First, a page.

Britons of black and south Asian origin with dementia die younger and sooner after being diagnosed than white people, research has found.
South Asian people die 2.97 years younger and black people 2.66 years younger than their white counterparts, according to a study by academics from University College London and the London School of Hygiene and Tropical Medicine.
A team led by Dr Naaheed Mukadam, from UCL’s division of psychiatry, reached their conclusions after studying health records covering the 21 years between 1997 and 2018 of 662,882 people across the UK who were aged over 65.
They found that:
- Dementia rates have increased across all ethnic groups.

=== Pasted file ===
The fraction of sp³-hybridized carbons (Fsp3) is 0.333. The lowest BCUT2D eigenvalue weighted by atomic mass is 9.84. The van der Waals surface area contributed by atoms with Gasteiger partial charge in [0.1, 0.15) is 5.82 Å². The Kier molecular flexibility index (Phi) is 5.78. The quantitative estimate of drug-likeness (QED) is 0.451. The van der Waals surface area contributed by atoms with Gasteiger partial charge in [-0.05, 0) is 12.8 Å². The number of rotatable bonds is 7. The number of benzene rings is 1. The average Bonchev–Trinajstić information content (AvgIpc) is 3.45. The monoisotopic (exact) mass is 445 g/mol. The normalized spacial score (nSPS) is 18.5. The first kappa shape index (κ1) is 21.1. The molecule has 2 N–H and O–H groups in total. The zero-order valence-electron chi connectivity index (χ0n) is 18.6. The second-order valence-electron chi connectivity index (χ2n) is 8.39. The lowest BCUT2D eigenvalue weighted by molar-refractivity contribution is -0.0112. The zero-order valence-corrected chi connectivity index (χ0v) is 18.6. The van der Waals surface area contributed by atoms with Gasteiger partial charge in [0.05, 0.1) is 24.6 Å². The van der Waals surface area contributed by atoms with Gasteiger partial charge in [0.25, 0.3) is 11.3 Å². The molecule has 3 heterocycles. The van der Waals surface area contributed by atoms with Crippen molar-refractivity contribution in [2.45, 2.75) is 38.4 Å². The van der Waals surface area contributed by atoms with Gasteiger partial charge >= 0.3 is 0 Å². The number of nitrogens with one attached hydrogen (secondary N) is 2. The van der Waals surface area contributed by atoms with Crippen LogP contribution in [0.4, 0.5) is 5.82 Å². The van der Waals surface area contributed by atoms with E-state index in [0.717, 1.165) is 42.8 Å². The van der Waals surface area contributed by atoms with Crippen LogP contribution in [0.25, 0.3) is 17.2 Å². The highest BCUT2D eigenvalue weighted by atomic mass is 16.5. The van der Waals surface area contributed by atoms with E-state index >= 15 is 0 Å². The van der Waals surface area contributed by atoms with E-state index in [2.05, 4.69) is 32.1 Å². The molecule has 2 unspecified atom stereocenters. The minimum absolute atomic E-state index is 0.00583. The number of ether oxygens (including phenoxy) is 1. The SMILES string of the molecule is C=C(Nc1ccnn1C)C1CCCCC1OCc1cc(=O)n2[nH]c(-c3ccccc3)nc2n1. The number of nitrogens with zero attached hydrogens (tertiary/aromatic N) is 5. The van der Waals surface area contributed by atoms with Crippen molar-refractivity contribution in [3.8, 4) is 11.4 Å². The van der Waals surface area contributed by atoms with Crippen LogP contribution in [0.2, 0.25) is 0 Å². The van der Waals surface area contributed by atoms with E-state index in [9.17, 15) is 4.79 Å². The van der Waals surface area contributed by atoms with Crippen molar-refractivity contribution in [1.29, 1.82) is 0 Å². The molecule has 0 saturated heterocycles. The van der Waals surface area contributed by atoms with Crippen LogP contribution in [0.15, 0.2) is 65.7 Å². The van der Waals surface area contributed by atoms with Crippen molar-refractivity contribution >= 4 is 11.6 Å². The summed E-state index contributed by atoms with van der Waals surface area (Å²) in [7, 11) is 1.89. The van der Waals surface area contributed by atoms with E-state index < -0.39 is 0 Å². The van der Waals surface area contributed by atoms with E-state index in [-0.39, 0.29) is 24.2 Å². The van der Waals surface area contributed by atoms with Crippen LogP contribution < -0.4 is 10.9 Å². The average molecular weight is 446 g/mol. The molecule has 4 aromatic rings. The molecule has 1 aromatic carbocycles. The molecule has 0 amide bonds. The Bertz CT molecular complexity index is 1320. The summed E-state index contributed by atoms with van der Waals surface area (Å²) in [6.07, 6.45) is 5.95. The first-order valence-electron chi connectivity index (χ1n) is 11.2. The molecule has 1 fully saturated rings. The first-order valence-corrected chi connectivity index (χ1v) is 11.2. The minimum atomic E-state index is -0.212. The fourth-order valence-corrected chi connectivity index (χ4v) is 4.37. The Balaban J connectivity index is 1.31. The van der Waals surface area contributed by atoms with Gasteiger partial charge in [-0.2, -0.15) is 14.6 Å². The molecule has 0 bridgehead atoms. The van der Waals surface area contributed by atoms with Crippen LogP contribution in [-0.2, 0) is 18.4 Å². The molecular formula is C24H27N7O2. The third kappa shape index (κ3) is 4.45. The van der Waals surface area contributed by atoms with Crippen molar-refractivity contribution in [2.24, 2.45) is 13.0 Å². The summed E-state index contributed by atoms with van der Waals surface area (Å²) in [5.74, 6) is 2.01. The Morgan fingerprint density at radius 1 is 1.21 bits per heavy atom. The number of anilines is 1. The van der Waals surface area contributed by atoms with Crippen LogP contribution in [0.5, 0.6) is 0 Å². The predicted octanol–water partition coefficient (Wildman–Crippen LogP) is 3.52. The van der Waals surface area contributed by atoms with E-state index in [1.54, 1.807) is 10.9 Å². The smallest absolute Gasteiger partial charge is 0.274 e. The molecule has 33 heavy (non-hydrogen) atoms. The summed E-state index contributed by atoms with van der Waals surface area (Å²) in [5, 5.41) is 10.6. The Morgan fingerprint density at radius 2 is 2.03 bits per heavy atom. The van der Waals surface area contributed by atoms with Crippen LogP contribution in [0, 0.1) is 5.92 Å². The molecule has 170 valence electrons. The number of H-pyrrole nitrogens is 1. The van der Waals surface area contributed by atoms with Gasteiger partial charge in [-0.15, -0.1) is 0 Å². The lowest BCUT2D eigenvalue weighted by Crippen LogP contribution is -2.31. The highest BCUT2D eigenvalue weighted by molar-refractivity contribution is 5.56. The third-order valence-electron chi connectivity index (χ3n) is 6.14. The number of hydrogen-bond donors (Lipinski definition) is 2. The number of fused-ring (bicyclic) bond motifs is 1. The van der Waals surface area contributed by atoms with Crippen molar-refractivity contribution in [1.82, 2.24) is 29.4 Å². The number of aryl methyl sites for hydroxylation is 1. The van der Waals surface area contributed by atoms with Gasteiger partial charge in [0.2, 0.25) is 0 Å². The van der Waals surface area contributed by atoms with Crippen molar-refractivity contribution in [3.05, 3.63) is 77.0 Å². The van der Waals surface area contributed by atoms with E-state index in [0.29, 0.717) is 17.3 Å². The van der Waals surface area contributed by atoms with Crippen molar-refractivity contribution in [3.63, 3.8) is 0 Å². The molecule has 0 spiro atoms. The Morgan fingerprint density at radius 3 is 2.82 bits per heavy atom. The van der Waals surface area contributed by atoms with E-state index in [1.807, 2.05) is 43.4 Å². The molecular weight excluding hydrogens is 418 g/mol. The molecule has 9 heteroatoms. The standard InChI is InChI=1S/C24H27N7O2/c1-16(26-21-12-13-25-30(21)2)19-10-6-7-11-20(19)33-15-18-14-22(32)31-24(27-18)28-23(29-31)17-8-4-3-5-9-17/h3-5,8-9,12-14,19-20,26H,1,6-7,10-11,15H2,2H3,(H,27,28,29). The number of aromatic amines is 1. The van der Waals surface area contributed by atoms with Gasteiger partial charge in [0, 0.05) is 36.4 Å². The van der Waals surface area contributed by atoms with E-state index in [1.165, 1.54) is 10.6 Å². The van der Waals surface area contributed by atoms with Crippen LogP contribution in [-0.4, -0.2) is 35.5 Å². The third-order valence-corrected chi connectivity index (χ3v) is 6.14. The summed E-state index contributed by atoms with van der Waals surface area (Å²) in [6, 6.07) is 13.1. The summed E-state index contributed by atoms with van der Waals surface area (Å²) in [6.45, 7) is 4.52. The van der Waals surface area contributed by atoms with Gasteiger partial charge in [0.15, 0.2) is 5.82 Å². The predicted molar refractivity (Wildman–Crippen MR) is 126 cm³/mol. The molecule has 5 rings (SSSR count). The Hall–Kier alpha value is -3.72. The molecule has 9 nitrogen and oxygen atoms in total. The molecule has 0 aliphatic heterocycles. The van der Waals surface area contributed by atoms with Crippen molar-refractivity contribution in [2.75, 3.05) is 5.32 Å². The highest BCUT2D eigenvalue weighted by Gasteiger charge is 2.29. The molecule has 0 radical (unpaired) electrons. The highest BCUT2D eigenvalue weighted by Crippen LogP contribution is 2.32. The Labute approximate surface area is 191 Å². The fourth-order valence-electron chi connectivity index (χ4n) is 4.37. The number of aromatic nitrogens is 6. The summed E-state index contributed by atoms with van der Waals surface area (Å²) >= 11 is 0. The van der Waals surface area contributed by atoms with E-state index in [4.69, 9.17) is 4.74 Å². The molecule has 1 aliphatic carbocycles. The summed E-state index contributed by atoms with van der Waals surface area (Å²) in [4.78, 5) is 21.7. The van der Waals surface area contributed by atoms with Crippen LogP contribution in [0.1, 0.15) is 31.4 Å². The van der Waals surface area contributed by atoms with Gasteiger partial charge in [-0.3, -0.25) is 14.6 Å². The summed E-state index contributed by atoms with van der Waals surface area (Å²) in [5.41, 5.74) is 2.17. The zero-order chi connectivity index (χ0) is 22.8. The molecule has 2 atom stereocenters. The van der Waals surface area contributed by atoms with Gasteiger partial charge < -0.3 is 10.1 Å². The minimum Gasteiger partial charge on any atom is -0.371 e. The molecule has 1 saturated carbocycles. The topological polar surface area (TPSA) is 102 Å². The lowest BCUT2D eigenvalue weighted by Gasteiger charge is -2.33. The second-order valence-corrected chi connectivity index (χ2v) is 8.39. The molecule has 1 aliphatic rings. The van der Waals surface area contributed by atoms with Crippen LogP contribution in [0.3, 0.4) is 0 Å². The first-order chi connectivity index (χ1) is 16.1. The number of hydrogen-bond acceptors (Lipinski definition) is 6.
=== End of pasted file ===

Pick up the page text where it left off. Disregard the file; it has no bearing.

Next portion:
- Black people are 22% more likely to get dementia than their white peers.
- Dementia is 17% less common among those of south Asian background.
But they have voiced concern about also discovering that south Asian and black people are diagnosed younger, survive for less time and die younger than white people.
“The earlier age of dementia diagnosis in people of black and south Asian [origin] … may be related to the higher prevalence of some risk factors for dementia such as, in older south Asians, fewer years of education, and in both groups hypertension [high blood pressure], diabetes and obesity,” they write in their paper, published in the medical journal Alzheimer’s & Dementia.
Source: The Guardian, 18 September 2022